The bioactive concept seeks to balance mechanical strength and bioresorbability using biphasic calcium phosphate (combination of hydroxyapatite and tricalcium phosphate). This material is under intense study in terms of chemical modifications, for use as a base material allowing further functionalization via surface treatment, as a component of hybrids, and in terms of loading of bioactive secondary phases. Calcium phosphates have been chemically modified by incorporating Si, Sr, and Zn [28,29,30,31,32,33,34,35]. These chemical modifications enhanced osteoblastic proliferation and material performance; dissolution rate, densification behavior, mechanical strength, and biocompatibility. The ions promote bone formation whern the ions are present in dissolution products adjacent to the cell-material interface.
Nanophase bioceramics have unique advantages; size effects and nanoscale surface phenomena are in play. These materials may be used as fillers in polymeric scaffold systems, to improving both mechanical and biological properties, and to coat on metallic implants [36]. Various synthetic processes are used to prepare nanophase calcium phosphate, modify process chemistry and powder characteristics (in terms of morphology and biocompatibility). Hydrothermal, solgel, wet chemical, and biomimetic deposition methods have been investigated [37].
A key issue with bioceramic bone substitutes is the fact that load-bearing is limited during healing. However, ceramics are historically regarded as nonload-bearing materials. Bioceramics, such as HAp, tricalcium phosphate (TCP), and other calcium phosphate materials, including calcium sulfate, are brittle. Introduction of pores significantly decreases bulk strength. However, high-level porosity is indispensable for sound osteointegration, and efforts are being made to modify the microstructures and structural features of porous bioceramics, to achieve higher strength. Processing conditions and methods drastically affect the surface characteristics of fabricated bioceramics scaffolds; paving the way for construction of high-strength scaffolds. Bone substitutes of block, cylindrical granule, and spherical granule types have been developed using sponge replica, fibrous monolithic, and slurry drip processes [38,39,40,41] Fig. 2 shows a multichannel granular bone substitute and its internal microstructure. Bone formation with angeogenesis using this type bone substitutes are described in the schematic model.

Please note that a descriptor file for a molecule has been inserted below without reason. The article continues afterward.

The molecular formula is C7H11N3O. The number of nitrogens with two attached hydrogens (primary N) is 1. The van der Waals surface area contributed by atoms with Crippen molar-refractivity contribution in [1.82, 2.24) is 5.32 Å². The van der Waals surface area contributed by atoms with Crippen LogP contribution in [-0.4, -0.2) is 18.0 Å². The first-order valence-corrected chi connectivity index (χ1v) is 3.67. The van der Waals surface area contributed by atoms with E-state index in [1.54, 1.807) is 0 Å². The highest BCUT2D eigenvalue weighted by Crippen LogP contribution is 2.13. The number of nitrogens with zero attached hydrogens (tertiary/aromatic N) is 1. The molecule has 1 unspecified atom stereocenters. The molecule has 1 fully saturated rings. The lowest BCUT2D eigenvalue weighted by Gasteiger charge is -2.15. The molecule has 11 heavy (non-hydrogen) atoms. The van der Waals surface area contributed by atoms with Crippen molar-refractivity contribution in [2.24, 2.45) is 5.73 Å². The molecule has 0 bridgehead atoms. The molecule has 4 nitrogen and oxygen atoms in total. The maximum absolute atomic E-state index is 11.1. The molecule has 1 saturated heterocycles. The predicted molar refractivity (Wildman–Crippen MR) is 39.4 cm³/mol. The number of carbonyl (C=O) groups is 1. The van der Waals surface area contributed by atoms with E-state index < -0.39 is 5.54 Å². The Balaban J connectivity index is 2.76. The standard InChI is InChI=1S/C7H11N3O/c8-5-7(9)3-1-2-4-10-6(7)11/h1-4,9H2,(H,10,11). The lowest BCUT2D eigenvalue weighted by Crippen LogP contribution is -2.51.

The use of ceramic-polymer hybrid systems to fabricate scaffolds has attracted much attention. However, the choice of polymeric materials is increasing only gradually. The use of polymers alone may not be optimal when it is sought to create biocompatible bone substitutes with adequate mechanical strength. Calcium phosphates, and (in some cases) bioglass and glass ceramics, combined with polymers, afford good mechanical properties and high-level biocompatibility. Bioceramics may be added to reinforce the matrix, improve both mechanical characteristics and biocompatibility of synthetic biopolymers that do not exhibit adequate levels of cell-material interaction [42,43,44].
Ceramic-polymer hybrid composite systems enhance the morphological and functional properties of scaffolds. Usually, ceramic-only scaffolds are prepared via high temperature sintering to ensure strength and stability. This prohibits in situ functionalization by biochemical agents, such as drugs and/or growth factors, and hampers replication of any biomimetic process, such as co-deposition and co-precipitation, that occurs in the physiological environment during natural bone regeneration. HAp nanocrystals serve as the chief building blocks of natural bone. Thus, thermally prepared ceramic scaffolds are entirely different from those prepared in a low-temperature environment. Biomimetic scaffold fabrication has been investigated in the context of ceramic-polymer hybrid systems [45,46]. Incorporation of active biomolecules, including growth factors, drugs, and even genes, is of great interest (please see below).